The Free Press, Mankato, MN

Editorials

April 26, 2014

Our View: MSU black male program worthwhile

Thumbs up to Minnesota State University and its office of Institutional Diversity’s effort to improve its retention rate for black males at MSU and promote diversity through a number of educational initiatives.

The university brought in a nationally known speaker this week to talk about how we can change the narrative of the black male in society. The university hosted Tyrone Bledsoe, CEO of Brother to Brother, a nationwide organization that aims to instill a “spirit of care” among black and Latino males and also support their educational efforts.

He told a group of MSU students that it’s important to change the narrative of the black male in society that so far describes them as endangered, damaged and in need of saving. He calls this the “deficit narrative” and notes deficit narratives don’t empower anyone.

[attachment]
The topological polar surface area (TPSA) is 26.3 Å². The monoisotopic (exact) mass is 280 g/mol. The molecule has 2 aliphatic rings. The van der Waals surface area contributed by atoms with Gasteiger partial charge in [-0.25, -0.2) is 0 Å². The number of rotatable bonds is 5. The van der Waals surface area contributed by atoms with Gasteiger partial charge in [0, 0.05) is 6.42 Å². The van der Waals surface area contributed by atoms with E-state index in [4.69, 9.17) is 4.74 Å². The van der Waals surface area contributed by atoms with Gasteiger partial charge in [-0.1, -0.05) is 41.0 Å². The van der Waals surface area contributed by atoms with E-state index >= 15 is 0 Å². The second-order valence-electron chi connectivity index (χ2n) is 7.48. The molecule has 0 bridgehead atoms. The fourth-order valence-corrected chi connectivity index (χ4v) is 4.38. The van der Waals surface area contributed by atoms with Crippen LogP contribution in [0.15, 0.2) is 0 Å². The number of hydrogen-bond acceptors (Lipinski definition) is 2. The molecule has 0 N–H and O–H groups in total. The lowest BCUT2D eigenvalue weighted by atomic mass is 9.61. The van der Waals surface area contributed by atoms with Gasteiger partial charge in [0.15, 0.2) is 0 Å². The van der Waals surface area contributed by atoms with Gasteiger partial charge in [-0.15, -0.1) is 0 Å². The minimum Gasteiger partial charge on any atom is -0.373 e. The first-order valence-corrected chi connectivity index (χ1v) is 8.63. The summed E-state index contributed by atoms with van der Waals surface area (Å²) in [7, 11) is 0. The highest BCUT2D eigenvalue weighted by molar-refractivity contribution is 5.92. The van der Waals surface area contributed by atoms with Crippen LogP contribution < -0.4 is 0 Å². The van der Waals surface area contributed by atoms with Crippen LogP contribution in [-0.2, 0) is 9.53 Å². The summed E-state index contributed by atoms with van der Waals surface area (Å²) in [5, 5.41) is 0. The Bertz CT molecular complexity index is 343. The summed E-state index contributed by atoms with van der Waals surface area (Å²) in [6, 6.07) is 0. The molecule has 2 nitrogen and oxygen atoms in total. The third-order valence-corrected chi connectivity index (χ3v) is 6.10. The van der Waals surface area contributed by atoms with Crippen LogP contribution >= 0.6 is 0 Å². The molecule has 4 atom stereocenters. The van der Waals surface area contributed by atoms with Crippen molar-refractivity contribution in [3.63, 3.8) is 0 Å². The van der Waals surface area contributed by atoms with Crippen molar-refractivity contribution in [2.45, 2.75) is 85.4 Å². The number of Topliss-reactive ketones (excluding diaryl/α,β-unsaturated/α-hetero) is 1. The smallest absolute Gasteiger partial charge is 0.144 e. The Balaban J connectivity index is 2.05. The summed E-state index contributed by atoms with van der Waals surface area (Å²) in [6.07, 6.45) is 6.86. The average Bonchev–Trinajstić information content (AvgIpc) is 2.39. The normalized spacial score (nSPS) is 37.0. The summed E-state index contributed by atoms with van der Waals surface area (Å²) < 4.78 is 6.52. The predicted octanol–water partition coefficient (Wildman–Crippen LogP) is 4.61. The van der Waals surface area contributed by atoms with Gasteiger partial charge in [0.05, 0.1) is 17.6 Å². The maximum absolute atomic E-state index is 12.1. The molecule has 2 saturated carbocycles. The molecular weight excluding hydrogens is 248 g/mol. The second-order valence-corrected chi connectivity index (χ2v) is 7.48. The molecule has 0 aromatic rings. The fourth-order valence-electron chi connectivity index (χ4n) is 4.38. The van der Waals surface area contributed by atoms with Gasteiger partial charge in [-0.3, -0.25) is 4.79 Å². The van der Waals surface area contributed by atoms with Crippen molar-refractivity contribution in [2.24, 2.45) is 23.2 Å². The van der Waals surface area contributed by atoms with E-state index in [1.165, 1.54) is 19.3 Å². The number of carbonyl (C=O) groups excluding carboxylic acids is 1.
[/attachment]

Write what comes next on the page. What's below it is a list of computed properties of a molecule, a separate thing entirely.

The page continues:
His visit was promoted in part by an MSU group formed a few years ago called the Black Intelligent Gentlemen club, which also aims to help retain black males and support their educational efforts at MSU. That group encourages scholarship and professionalism, works to break down stereotypes and encourages self improvement.

A number of groups taking up the cause are prompted by reports that show black males not only face negative stereotypes in society but also have higher numbers of prison inmates than college graduates.

Institutional Diversity at MSU aims to make the effort to retain black males more focused and strategic. The office will offer ethnic specific meetings as well as all-inclusive meetings.

It’s a pilot program that is worthwhile. We all have an interest in all races and ethnicities having opportunities to succeed in American. Education is one way to promote that.

Hate for political points despicable

Thumbs down to those who hook their wagon to crackpots in hopes of gaining political points.

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Editorials